In the event the person with a disability service animal is arrested, the officer must Arrange care for the animal, preferablly with a family memeber, a friend, or even a kennel rather that calling animal control
When possible, an officer should ensure that someone who know the individual(disabled) such as a relative, friend, attorney, or agency staff member is present and also Videotape the interview. Should also inform the State Attorney's Office and document the disability in the report regarding the interview
People with a thought disorder such as schizophrenia are sometimes unable to Accurately perceive reality
Two major examples of mood disorders are Major depression and bipolar
Is different than the brief, situational depressive episodes most people commonly experience with the loss of a loved one, loss of a job, or financial loss Major depression
This meets the clinical criteria to be diagnosed as a mental illness Major depression
Alternating episodes of depression and mania are the hallmark or a mental illness known as Bipolar disorder (formely known as manic-depressive illness)
Is the opposite of depression Mania
A person in a manic espisode feels charged up, high, or excitable
An officer observing a person being lound, quick, uninterrupted speech, "RACING" thoughts, fidgeting, and hyperactiviy may be experiencing A manic episode
Anxiety is another form of a Mood disorder
Anxiety can range from Mild to debilitating
People with anxiety problems can have panic attacks that are so severe they Mimic a heart attack
An officer observing a person with rapid heartbeat, chest discomfort, sweating, trembling, choking, and feeling that something terrible is about to happen may be suffering from a Panick attack
Antisocial and boderline are two types of Personality disorders
Primarily a lifelong pattern of behavior that violates rules, social norms, and the rights of others is know as Antisocial personality disorder (also known as psychopathic or sociopathic disorder)
A person with antisocial personality disorder also lack the human capacity for Empathy, guilt, and remorse
An officer observing a person with rapid and intense mood changes, typically involving angry, erratic, and impulsive behavior and quickly changing feelings toward themselves and others may be experiencing a Borderline personality disorder
The hallmark of borderline personality disorder is Instability
Some medical conditions and the effects of certain substances Mimic mental illness symptoms
They do not believe they need it, experience intolerable side effects that outweigh the benefits, lack of money, lack transportation, lack support of family and friends are all reasons People stop taking theirmedications
Mental illness symptoms may be part of a slow, deteriorating process, such as Dementia associated with Alzheimer's disease
When observing a person who displays symptoms commonly associated with mental illness, an officer should consider the possibility That the situation may in fact be a medial emergency
According to Florida Statute 394.459, people with mental illnesses have the right to be Treated with dignity; treatment in timely manner; least restrictive treatment available; express & informed patient consent & treatment; care & custody of their personal effects unless access to them is deemed inappropriate; quality treatment
Officers have the following response options available when dealing with a person in a mental health crisis Release, voluntary examination, involuntary examination under the Baker or Marchman Acts, and arrest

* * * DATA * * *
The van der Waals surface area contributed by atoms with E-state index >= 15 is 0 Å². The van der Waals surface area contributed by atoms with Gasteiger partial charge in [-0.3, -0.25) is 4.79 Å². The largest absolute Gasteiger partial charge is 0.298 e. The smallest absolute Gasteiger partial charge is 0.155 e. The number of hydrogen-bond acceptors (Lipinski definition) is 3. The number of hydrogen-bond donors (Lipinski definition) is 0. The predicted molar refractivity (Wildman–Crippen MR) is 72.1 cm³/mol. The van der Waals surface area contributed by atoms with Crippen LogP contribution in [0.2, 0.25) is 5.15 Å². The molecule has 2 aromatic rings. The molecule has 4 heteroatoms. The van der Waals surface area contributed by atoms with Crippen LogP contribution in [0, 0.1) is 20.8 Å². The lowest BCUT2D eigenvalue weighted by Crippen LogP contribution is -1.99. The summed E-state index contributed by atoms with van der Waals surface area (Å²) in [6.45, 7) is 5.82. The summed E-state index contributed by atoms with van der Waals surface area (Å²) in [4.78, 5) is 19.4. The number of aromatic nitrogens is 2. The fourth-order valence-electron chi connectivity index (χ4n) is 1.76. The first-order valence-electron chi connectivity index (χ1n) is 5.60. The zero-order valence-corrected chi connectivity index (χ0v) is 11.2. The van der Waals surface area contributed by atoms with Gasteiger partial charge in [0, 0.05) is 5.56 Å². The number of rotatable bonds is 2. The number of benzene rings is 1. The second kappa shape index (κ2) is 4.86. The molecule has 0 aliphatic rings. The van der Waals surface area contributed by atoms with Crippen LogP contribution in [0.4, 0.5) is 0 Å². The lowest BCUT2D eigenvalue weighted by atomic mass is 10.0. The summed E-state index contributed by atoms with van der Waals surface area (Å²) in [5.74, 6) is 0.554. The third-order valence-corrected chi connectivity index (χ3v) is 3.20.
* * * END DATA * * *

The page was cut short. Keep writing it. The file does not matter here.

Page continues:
During a crisis situation, officers have the duty to recognize and respond to persons in crisis by Intervene safely, professionally, and effictively in a crisis, interact with community agencies to coordinate and reslove conflicts, and make referrals to appropriate agencies
A crisis may be compounded by economic, personal , and social factors such as how the crisis affects a person's Self-image and community standing, psychological factors, and physical factors
The severity of the crisis created by a job loss will depend on Economic, personal, social, and psychological factors
The goal of crisis intervention is to Provide assistance for the person in distress
During this stage of crisis, the person realizes he or she is unable to cope with the situation Recognition stage
During this stage of crisis, the person struggles to resolve the situation using methods that worked in previous situations Attempted resolution stage
During this stage of crisis, the person's failure to resolve the problem leads to this Emotional blockage stage
During this stage of crisis, the person is open to suggestion and is willing to try new options Accommodations stage
During this stage of crisis, the person reaches a solution Resolution stage
If the officer observes changes at the location, it is important for him or her to Update the communications center
After assessing the situation, the officer should Enter the scene safely and approach with due caution, look for cover and concealment, and survey entrances, exits, and grounds
The officer should also scan for hazards such as Possible weapons, dangerous pets, or possible hiding places
The officer should position him- or herself in visual alignment with the Door in case someone enters
A person experiencing this may be "out of it." Crisis situation
While speaking with the people involved, the officer should maintain eye contact while maintaining awareness of Proximity and officer safety issues
An officer may need to seperate disputing parties both, Physically and visually
Noise has the ability to Energize and arouse behaviors
Lowering the noise level reduces Tension and physically relaxes people
The officer should ask Open-ended question that encourage conversation and explanation and avoid closed questions
Blindness, severe breathing limitation, deafness, inability to use arms or legs, paranoia, or schizophrenia are examples of Impairments
It may be temporary and usually occurs in early adulthood (late teens, early 20s) or middle adulthood (late 30s, early 40s) Mental illness
A person with mental illness my have one of these or a combination of these disorders Thought, mood, personality or psychotic